Off to NYC!!!!!

Aug 14th
Today I sanded a deck chair. It took all day and it’s still not finished. The brass fittings are all covered with verdigris and each screw head has to be sanded back to shiny brightness.
I got to my cabin after work to find the hit squad (yes they’re actually called that) there sanitizing everything, they told me S had been taken ill earlier in the afternoon, which was the first I heard about it. Poor girl had been sick after lunch and got quarantined for 24 hours as a precaution.

August 15th
Stations was after breakfast, which was very civilised for a change. After that I went to the boatswains daily briefing, where he hands out the day’s work to the deck crew, once again I was on the rails, painting this time.
After lunch we had shore leave scheduled, S had only just been let out of the medical centre and therefore had to go to work for the afternoon, so I trundled off into Hamburg on my own. I walked along the riverfront, through seething crowds of tourists all out for Queen Mary 2 Day. Hamburg goes nuts for the QM2, I saw so many postcards and pictures of her for sale and there were countless boats, barges and steamers offering rides up and down the river to see her. I found a bar with it’s own beach to sit in and had a coffee before wandering slowly back. I resisted the german sausages and pickled fish in a bun stalls and got back onboard in time for a lie down before supper and then stations, followed by a fabulous sailaway. Once again the city was out en-mass to see us off, the pontoons and banks of the river all crammed with people taking photos and waving. There were fires one the beaches further along and fireworks going off as we passed, one hotel even had a person in every room window, flapping sheets at us. The party carried on downstairs in the bar when the music on the passenger deck finished, and I was sad to have to go to bed before midnight.

August 16th
Study day, which meant being on the bridge for 0800 in whites to be grilled by N, (Chief Officer) I was doing alright until I made a stupid mistake, saying I’d make one short blast before altering course to port… Doh!
We had safety induction no 3 at 1000, and then had to attend the interdenominational church service at 1100. I had trouble not laughing during the second hymn; an elderly lady had come in late and sat behind us, she managed to get about two beats behind the piano and quavered everything, all at top volume, I couldn’t look at S…
After lunch we went back up to the bridge to get information and signatures for our training books, and Staff came and chatted to us about how to learn the rules, there’s a method, which makes a lot of sense and makes it all seem a little less scary.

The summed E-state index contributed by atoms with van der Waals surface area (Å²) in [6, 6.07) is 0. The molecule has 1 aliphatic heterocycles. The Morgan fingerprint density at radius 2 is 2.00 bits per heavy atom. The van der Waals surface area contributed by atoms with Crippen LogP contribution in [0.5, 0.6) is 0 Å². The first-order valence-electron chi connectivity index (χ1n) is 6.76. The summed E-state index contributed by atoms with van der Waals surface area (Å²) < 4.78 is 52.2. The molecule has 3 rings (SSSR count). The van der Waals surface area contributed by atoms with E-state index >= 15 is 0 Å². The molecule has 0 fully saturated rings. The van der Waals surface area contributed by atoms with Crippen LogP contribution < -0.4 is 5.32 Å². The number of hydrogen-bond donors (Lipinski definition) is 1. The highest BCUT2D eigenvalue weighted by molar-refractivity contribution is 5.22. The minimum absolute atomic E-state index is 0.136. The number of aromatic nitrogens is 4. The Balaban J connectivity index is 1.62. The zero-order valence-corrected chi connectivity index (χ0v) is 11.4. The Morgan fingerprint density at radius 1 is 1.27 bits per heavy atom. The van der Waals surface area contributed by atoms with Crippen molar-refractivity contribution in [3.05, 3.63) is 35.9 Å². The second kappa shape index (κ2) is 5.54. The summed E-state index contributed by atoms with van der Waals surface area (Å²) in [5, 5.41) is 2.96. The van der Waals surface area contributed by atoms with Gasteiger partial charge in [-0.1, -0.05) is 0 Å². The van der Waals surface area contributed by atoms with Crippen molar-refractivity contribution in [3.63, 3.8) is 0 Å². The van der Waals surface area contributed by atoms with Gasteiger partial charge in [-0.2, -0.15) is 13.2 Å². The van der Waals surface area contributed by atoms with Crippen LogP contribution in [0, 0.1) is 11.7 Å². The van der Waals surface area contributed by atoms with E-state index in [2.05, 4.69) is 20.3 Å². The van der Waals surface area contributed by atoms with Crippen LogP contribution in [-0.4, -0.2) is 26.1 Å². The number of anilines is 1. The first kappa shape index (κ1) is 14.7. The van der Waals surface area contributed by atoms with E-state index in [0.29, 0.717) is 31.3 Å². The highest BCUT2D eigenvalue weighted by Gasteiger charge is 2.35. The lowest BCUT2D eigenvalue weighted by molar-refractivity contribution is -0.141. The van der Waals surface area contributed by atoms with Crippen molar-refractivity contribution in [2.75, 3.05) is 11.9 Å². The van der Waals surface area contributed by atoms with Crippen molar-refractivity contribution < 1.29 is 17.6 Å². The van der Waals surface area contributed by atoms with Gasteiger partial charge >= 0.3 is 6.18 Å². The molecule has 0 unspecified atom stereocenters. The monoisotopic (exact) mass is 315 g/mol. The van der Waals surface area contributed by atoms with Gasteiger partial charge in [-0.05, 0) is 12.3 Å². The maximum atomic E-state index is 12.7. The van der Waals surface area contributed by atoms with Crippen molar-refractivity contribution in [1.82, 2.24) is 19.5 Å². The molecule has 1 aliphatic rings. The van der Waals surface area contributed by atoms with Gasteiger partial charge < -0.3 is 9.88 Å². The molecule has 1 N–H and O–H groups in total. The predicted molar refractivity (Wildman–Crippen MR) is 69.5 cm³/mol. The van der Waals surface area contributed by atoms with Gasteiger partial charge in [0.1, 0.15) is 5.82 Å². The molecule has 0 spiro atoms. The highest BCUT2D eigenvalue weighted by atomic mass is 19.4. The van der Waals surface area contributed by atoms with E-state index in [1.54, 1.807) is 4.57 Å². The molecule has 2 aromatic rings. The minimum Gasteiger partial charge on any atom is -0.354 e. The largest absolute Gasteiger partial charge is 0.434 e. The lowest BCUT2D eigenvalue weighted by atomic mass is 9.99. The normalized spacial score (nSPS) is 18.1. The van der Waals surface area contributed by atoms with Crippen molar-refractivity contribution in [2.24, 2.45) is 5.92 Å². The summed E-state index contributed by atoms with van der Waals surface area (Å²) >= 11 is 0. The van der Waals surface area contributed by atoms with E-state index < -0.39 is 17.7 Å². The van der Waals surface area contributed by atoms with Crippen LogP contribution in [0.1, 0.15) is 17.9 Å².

After we were done for the day we decided to check out the spa, as officers (albeit trainee ones) we’re allowed to use it between 1800 and 2000 if there’s not too many guests, so we asked very nicely at the reception and were allowed in… to heavan! Started in the whirlpool spa Jacuzzi, then into the bubble pool, which has different areas, including a high pressure jet that looks a bit like a kitchen sink tap- perfect angle for pummelling out those knots in the shoulders and back… ahhhhhhhhhhhhhhhhh!!! There’s also a finnish sauna, a steam room, a herbal steam room, reflexology tubs for feet and a monsoon shower… and I get it for free! Will be going there fairly regularly methinks!!

August 17th
We didn’t have to do stations in the morning, or at least it wasn’t on our itinerary so we presumed we didn’t have to go. Back in jolly old Southampton, we had the MCA surveyors coming on for zone surveying- every ship has to be surveyed every year but as this grand lady is so big and only spends one day in port each time, they break it down so each time she comes in they do one zone (there are 9 zones in total). We were doing zone 8 this morning, my job was to follow the inspector and Safety Officer, carrying a smoke detector tester (a long pole with a cup arrangement on the end that encloses the smoke detector and squirts fake smoke at it. A little light then goes on and the bridge calls up saying “We have a smoke detector going off at ….. location” and we reply “ Yes that’s us”) What was much more interesting was watching the inspector and asking him questions about what he was looking for. He was very nice and explained lots to me as we went around.